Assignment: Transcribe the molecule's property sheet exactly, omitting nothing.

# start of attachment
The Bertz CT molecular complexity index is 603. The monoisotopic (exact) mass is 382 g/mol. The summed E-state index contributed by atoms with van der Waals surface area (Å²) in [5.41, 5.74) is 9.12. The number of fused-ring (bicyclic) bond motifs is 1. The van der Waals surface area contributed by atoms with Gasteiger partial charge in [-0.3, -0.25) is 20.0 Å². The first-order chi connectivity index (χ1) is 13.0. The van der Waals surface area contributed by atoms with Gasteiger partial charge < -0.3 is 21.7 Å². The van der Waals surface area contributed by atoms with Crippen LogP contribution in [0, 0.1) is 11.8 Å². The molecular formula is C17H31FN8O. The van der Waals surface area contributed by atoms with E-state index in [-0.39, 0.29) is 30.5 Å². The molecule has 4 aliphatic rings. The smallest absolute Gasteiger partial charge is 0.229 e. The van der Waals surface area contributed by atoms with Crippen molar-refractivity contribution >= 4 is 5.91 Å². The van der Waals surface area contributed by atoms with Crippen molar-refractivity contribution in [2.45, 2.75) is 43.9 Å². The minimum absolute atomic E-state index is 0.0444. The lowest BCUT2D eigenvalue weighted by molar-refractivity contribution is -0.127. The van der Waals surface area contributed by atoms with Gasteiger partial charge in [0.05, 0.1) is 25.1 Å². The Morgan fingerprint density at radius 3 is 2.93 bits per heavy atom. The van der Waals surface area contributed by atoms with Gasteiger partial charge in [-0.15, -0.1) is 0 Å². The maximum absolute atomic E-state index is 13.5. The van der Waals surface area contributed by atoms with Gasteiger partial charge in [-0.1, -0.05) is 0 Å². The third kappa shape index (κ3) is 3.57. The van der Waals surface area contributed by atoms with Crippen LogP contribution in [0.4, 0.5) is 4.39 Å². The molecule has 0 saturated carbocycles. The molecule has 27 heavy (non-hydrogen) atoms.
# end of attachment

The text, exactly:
The Bertz CT molecular complexity index is 603. The monoisotopic (exact) mass is 382 g/mol. The summed E-state index contributed by atoms with van der Waals surface area (Å²) in [5.41, 5.74) is 9.12. The number of fused-ring (bicyclic) bond motifs is 1. The van der Waals surface area contributed by atoms with Gasteiger partial charge in [-0.3, -0.25) is 20.0 Å². The first-order chi connectivity index (χ1) is 13.0. The van der Waals surface area contributed by atoms with Gasteiger partial charge < -0.3 is 21.7 Å². The van der Waals surface area contributed by atoms with Crippen LogP contribution in [0, 0.1) is 11.8 Å². The molecular formula is C17H31FN8O. The van der Waals surface area contributed by atoms with E-state index in [-0.39, 0.29) is 30.5 Å². The molecule has 4 aliphatic rings. The smallest absolute Gasteiger partial charge is 0.229 e. The van der Waals surface area contributed by atoms with Crippen molar-refractivity contribution >= 4 is 5.91 Å². The van der Waals surface area contributed by atoms with Crippen molar-refractivity contribution in [2.45, 2.75) is 43.9 Å². The minimum absolute atomic E-state index is 0.0444. The lowest BCUT2D eigenvalue weighted by molar-refractivity contribution is -0.127. The van der Waals surface area contributed by atoms with Gasteiger partial charge in [0.05, 0.1) is 25.1 Å². The Morgan fingerprint density at radius 3 is 2.93 bits per heavy atom. The van der Waals surface area contributed by atoms with Gasteiger partial charge in [-0.15, -0.1) is 0 Å². The maximum absolute atomic E-state index is 13.5. The van der Waals surface area contributed by atoms with Gasteiger partial charge in [-0.1, -0.05) is 0 Å². The third kappa shape index (κ3) is 3.57. The van der Waals surface area contributed by atoms with Crippen LogP contribution in [0.4, 0.5) is 4.39 Å². The molecule has 0 saturated carbocycles. The molecule has 27 heavy (non-hydrogen) atoms.